Thursday, August 14, 2008

Tithing from the lottery

Wayne Smith, a well-known preacher from our brotherhood of churches, was once asked, "Wayne, what would you do if someone won the lottery and wanted to give the money to the church?" Wayne thought a moment and replied, "I don't care about money's pedigree, just it's destination."

I feel certain that there have to be some genealogical connections that would force us preachers to reject a donation. I wouldn't, for example, want to take funds that were received as a result of anything illegal. The question is: should the church accept funds from something that is merely immoral, if not illegal? And, who is the arbiter of morality in such cases?

First Baptist Church in Orange Park, Florida has been wrestling with that very issue. When one of their members, Robert Powell won $6 million in the Florida Lottery last month, he decided to tithe ten percent to the church. The church, however, rejected the $600,000 donation. Pastor David Tarkington politely declined the offer because he believes and teaches that gambling is wrong.

Others are not so sure. Pastor Dr. Lorenzo Hall, who leads a nearby inner city ministry said, "I'm against the lottery, but if one of my members won the lottery, I wish and I hope he would give 10% to the church, we could do a lot of things with that money."

I've often wondered what I would do if confronted with the same dilemma / opportunity. I've even wondered what I would do if I found myself on the giving end of such a problem. From time to time my father-in-law will buy a lottery ticket and designate it for my wife and I. We've even received lottery scratch-offs from my cousin as a Christmas gift. What would I do if I won? It is a problem that I would prefer to explore, not just in the abstract, but in the concrete in case you're wondering.

In the meantime, I'll continue to counsel and preach tithing to the saints at South Lansing Christian Church. Lot's of folks are listening, too. South has been incredibly generous in 2008. In state racked by recession and job-loss, Southies have given more to the work of the church than at any other time in the church's history. Their generosity is incredible. As we grow in this discipline of giving, I look forward to the day when all the members at South tithe. Then we'll have more than enough money to fund all our ministries, grow the church, and pay off our church's mortgage early.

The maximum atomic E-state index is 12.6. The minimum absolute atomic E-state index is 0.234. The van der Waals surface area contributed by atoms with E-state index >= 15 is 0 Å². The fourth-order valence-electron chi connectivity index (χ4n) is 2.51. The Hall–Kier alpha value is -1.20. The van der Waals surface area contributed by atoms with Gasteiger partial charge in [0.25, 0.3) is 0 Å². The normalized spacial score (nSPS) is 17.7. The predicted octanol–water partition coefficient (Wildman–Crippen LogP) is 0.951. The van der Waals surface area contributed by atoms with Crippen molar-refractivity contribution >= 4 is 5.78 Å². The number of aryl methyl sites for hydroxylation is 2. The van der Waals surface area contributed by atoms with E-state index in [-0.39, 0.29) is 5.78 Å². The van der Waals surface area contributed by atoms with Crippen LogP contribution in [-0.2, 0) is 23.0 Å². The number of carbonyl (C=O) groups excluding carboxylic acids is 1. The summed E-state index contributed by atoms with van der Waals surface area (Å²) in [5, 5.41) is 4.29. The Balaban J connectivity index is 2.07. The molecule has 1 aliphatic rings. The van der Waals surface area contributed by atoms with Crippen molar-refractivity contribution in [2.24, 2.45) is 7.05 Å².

I read an old preacher story recently that sums it up nicely:
Dr. Hugh McKean of Chiengmai, Thailand, tells of a church of four hundred members where every member tithes. They receive a weekly wage of forty stangs (less than twenty cents] and their rice. Of this meager existence, each gives a tenth every week. Because of this, they have done more for Christ in Thailand than any other church. They pay their own preacher and have sent two missionary families to spread the gospel in a community cut off from the outside world. They are intensely interested in all forms of Christian work, especially work for unfortunates of every kind; and their gifts for this kind of work are large. They have not only accepted Christ, but, having found Him good, they are making Him known to others.

Oh, by the way, this church of all tithers is also a church of all lepers--every person has leprosy.


Anonymous said...

If I can't bring my immoral money to the church, then how can I bring my immoral friends?

What if an exotic dancer was trying to get out of the lifestyle and chose us as her place of transition. Would we accept her tithe as she made her transformation into a Christ follower?

Frank Weller said...

I certainly hope so. "God is patient and just, not wanting anyone to perish, but all to come to repentance." And, "if we confess our sins, He is faithful and just to forgive us our sin and cleanse us from all unrighteousness."

Mark Renfro said...

Mr. Powell,
Our church would be happy to tell your story and accept your tithe. Check our our church at We are in Frisco Texas and growing rapidly.
- Mark

Anonymous said...

An interesting issue.

Do we look at every area of a person's workplace to see if there is any moral issues that causes us not to accept their tithe? After all, that'd where their wage originated. How far back do we go? Does their employer have shares in a morally suspect corporation?